Social-distancing in direct provision
COVID-19 has been a really stressful time for everyone but when you live in direct provision and are told to stay inside and keep your distance from others, it is even more challenging. How do you socially-distance when you are sharing a room and you don’t have your own kitchen or bathroom?
It’s important to focus on the things you can control. You can make sure that you take all the precautions available to you.
Wash your hands
I know, you know. You’re singing ‘Happy Birthday’ twice while you wash your hands. You need to wash your hands for at least 20 seconds and use soap. Soap is better at removing bacteria and viruses than sanitisers. Here’s a link to the science.
Wash your hands before you leave your room and when you return. There should also be hand santiser in every centre.
Missing soap in the bathroom? Then you need to let the centre staff know and they should replace it asap.
Sharing a room
Some young people are sharing rooms. This might be with a family member or just a roommate. It’s very hard when you don’t have any personal space or privacy. The Department of Justice have tried to limit the number of people who are not family members sharing a room so some people have been moved to different centres so there should be no more than 2-3 people who are not family members in any one room anymore.
If you’re not feeling well and think you have some symptoms, call your GP.
People living in direct provision are in a priority group for COVID-19 tests, so if you have: Fever and a cough, or fever and a shortness of breath you should be assessed for a COVID-19 test. You should also let a manager in the centre know as you may need to be moved to your own room on-site or to another location for people who are self-isolating.
If a roommate starts showing any symptoms, encourage them to call their GP and let centre management know immediately. If your roommate or someone else you have come into contact with in the centre is diagnosed with COVID-19 or thinks they have COVID-19, and you any of the following symptoms you should call your GP immediately.
- runny nose,
- sore throat
- body aches
Looking after your mental health
Many young people in direct provision have lost all of their social outlets like school, college or volunteering. You might be trying to do coursework with patchy internet or in a room full of younger siblings. We know that’s hard.
- Coursework – let your teacher or lecturer know that you’re having difficulties. They should be able to talk to you about alternatives or give you more time or extra help with your work.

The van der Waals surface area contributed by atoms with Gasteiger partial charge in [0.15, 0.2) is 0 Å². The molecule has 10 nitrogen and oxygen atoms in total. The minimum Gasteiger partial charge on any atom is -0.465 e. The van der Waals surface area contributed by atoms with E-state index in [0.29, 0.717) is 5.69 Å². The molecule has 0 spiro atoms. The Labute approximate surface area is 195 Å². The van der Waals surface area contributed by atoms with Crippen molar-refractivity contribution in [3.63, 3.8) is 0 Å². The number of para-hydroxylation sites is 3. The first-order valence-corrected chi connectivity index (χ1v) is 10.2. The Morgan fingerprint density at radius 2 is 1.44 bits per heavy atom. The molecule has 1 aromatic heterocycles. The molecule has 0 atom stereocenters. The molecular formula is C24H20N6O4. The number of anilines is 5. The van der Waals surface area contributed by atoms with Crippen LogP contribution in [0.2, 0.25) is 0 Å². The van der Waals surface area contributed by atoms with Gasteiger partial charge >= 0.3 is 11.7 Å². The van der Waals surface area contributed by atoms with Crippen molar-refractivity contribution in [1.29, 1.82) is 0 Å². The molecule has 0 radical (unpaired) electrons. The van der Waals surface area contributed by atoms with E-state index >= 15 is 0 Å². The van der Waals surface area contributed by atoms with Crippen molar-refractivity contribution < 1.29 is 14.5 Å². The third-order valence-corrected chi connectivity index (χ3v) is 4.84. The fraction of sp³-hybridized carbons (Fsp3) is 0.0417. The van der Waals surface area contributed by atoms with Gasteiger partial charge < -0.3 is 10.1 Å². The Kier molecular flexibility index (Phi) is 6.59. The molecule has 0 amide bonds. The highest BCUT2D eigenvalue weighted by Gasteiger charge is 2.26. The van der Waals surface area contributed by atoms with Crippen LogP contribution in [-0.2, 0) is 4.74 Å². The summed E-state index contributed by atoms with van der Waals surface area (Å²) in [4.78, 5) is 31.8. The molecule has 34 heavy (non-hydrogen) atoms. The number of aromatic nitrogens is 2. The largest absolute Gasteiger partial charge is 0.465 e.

- Check-in with your friends – its really important to stay connected with your friends and family. There are so many ways to get in contact so make a point to say hi to someone everyday.
- Ask for help: If you’re anxious or feeling down, let someone know. There are services out there that can help eg Jigsaw's new phoneline service.
We've asked some of the young people in our Connect Project who are living in direct provision at the moment for their advice.
Q, who lives with his family and is studying for his exams at the moment, says:
Stay strong. together anything is possible and in this situation we will surely overcome it. Happy days are ahead.
Elton, already a talented artist, has been using the time to work on his art portfolio. He's hoping that he'll be able to study art in college next year.
Art is the only way to run away without leaving home.
Click through the gallery to see some of the amazing pieces Elton has shared with us.
Self-isolation - what does that mean for someone in direct provision?
There are a number of reasons why you might be asked to self-isolate.
- You are waiting for the results of your COVID-19 test and you are able to self-care (ie you are well enough to take care of yourself and do not need to go to hospital)
- You have tested positive for COVID-19 and you are able to self-care
- You have some symptoms of COVID-19, you are waiting for a test, and you are able to self-care.
- You have come into contact with someone who has COVID-19, you are waiting for a test and you are able to self-care.
There are a number of ways in which you can self-isolate. Your GP and the public health team will decide which is most appropriate. While you are in self-isolation, you will need to stay in your room. You may be able to take a short walk for exercise, depending on whether it is safe to do so at your location. Your meals should be brought to your room for you and left at your door.
If you are sharing a room with your family, you may all be asked to self-isolate together in your room.
Some centres have spaces on-site that you can stay in while you self-isolate.
One of the dedicated locations for people who are self-isolating. These are hotels that have been taken over for a few months during the crisis. You should have an en-suite room and you will be assigned a support worker who will call you at least once per day to check in with you and make sure you have everything you need.